She’d only been asked that last one once, granted, and it had been by a vile old woman who’d been talking shit to any and everybody in her path, but that had been the question that sealed it for her - no more new faces. This world was never going to change. There was no justice, and she might as well take off and leave her babies be to grow up healthy and happy and white. Maybe she could convince her husband to pass them off as latin or some nonsense like that.

But as soon as she called his name –

“Hey, Roy?”

“Yes, beautiful?”

– she’d chicken right the fuck out. She couldn’t leave such a good, kind, loving man - even if she didn’t love him, and God knew she did. She couldn’t leave the children she loved more than life itself. She’d defied everyone to get him - her mother, who knew firsthand what she’d be facing by taking off with a White man; her father, by marrying a soldier; her teachers, who saw her burning potential and wanted her to make waves for the people she (and her mother) had left behind; her sister, who wasn’t ready to give up girlhood so soon; her brother, who resented her not rejecting their father and taking up a militant stance; the left wing, who disapproved of her falling so easily into the role her father taught her to play; the right wing, who thought she should be paying the price for her mother’s uppity ways. Even if she didn’t care a whit for him, she couldn’t let that small act of defiance be all for nothing.

She looked at herself and pondered today’s presentation. She thought of wearing her favorite little wig - the short, funky one that made her look less exotic, more like Doris Day than Doris Troy - but in the end, she set it aside. For the year and a half since the inception of the paramedic program, she’d tried her best to present a wholesome, smooth, Creamsicle-Wonderbread face to her husband’s Eisenhoweresque boss. The deceit had proven to be more trouble than it was worth, though, because there were plenty of wives who didn’t like the new airs she’d put on - it was okay for her to join their ranks with her fireman husband, but how dare she try to pass as a genuine purebred WASP! The horror! (It hadn’t all been for naught, though. She’d learned who her real friends were.)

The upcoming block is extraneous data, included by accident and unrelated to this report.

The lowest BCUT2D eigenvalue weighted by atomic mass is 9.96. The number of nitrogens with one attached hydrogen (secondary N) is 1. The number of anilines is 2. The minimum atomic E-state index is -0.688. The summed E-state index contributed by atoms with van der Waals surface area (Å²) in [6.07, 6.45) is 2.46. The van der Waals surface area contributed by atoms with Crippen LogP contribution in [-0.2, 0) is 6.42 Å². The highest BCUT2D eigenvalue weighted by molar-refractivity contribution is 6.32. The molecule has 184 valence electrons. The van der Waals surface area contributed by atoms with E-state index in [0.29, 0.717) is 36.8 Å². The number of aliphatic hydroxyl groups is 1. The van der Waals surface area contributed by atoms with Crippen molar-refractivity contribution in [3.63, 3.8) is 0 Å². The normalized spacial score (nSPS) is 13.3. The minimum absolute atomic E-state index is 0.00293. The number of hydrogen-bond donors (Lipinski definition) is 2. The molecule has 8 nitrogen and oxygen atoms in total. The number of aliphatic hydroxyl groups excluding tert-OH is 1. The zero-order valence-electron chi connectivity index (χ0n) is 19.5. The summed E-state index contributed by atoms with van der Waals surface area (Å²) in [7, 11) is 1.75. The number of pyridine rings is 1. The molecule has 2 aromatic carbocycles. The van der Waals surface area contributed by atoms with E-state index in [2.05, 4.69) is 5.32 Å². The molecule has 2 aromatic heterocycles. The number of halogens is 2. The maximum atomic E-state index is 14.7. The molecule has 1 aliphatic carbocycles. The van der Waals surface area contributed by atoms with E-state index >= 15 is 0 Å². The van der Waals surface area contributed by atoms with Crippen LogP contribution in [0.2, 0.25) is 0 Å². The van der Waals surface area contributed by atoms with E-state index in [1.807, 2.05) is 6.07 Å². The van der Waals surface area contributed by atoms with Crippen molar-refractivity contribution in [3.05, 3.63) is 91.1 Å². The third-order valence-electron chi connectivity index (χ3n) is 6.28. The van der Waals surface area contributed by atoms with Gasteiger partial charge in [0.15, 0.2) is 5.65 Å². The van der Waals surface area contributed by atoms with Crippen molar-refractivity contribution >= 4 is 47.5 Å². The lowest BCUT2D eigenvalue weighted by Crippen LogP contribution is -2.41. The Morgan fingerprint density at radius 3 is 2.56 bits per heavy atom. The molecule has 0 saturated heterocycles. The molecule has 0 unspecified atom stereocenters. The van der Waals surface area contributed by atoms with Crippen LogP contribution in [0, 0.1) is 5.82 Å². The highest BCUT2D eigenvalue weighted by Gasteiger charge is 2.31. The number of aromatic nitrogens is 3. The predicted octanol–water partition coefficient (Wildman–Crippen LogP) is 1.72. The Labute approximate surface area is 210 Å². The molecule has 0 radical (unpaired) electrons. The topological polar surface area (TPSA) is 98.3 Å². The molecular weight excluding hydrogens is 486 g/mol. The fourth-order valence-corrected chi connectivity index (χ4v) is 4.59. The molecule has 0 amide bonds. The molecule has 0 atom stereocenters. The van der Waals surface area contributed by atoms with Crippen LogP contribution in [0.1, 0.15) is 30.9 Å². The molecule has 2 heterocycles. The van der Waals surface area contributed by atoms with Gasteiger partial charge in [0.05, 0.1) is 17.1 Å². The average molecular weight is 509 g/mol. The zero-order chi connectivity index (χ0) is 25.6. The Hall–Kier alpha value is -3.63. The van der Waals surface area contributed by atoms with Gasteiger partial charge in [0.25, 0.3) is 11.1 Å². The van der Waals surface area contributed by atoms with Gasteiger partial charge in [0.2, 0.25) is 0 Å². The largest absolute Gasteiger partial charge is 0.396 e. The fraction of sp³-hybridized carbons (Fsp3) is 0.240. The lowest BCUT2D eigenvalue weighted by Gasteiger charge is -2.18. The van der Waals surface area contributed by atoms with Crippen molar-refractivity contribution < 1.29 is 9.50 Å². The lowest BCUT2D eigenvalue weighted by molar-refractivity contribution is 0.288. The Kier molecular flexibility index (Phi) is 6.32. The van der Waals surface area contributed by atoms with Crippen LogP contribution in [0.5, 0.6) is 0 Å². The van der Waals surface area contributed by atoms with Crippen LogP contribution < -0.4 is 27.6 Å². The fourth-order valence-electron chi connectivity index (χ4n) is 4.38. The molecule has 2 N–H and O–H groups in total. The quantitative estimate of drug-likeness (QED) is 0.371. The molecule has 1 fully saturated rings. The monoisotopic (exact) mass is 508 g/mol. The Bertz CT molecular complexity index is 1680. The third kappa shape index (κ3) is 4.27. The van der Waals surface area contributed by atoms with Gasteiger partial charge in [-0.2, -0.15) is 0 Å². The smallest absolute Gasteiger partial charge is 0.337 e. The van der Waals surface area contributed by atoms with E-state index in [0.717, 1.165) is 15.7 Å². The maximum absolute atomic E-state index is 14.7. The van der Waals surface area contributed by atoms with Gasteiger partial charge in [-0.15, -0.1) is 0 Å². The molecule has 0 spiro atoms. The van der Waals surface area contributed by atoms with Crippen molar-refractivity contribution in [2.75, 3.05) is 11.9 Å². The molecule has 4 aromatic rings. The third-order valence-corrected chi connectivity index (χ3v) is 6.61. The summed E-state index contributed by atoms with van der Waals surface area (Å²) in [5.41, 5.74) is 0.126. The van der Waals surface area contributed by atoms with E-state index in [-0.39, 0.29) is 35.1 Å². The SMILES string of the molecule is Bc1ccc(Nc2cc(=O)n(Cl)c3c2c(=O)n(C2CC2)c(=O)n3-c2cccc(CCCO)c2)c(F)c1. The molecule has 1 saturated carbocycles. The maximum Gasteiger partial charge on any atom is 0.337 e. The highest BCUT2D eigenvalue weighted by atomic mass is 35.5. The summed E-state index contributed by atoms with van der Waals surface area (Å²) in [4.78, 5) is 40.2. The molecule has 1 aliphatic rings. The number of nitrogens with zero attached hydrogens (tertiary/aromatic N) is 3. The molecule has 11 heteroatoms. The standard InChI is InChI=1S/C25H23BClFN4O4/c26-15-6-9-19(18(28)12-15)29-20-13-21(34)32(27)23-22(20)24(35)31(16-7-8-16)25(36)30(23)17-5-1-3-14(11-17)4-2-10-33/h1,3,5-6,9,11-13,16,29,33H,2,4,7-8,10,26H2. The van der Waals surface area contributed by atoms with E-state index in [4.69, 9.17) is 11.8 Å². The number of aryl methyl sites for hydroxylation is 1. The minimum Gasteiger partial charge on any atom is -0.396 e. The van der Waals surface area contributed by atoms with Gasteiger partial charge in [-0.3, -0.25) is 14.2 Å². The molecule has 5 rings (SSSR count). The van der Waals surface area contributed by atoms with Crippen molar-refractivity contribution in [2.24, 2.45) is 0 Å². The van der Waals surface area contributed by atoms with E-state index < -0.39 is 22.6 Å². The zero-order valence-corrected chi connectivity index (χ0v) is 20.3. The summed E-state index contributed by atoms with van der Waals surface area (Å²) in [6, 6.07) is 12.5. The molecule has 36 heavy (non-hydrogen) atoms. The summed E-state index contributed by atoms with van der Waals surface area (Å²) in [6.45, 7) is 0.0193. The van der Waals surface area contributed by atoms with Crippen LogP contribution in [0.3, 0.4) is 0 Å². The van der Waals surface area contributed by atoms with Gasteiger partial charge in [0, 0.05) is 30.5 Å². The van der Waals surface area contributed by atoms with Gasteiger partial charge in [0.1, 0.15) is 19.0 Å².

She didn’t bother to hide the curls, or to cover her eyes in the right kind of makeup, or any of the other dozens of little things she did to blend in to a whiter crowd. It wasn’t as if she hadn’t met any of these people at least once, but… there was still something of the unknown in tonight’s crowd. There would be judgment. Someone would ask where his wife was, why the nurse. She knew it. They wouldn’t recognize her without the babies. She ought to cover her hair, put on the gobs of makeup–

“Joanne. I’ve heard of fashionably late, but this is ridiculous. Come on, sugar, or the babysitter’s gonna give up and go home.”

She dropped the kohl pencil back on her vanity table and forced herself away from the mirror, out the bedroom, into the living room. He was fiddling with his tie, and grinning madly at her. The wheelchair was folded up by the door, waiting for her to carry it out to the car. He leaned heavily on his crutches and gave his tie a final tug. “So, you ready?” He looked her up and down. “You look ready.”

“I don’t know… I don’t think…”

He took her hand in his, and brought it to his lips. “But I do.” He straightened up and began hobbling for the front door, mindful of his casted leg. “Come on, before the sun comes up. You know the party doesn’t start until you get there.”

She rolled her eyes. “I’m pretty sure I’m not supposed to be stealing the spotlight from this magical penthouse housewarming thing.”

He leaned in the doorway, and smiled at her. His toothy grin was brilliant, and full of the joy of their five years of wedded bliss. (She suspected it was also full of certain medications for the broken bones and things, but who could blame him for that?) “Joanne… you can’t steal the spotlight. You are the spotlight. That’s why everyone always stares at us.”

Such a simple, stupid point of view. Everything was always so good and wonderful from where he sat. But that was why she loved him. He could take the ugliest things and make them beautiful, with just a thought.

Even meeting new people.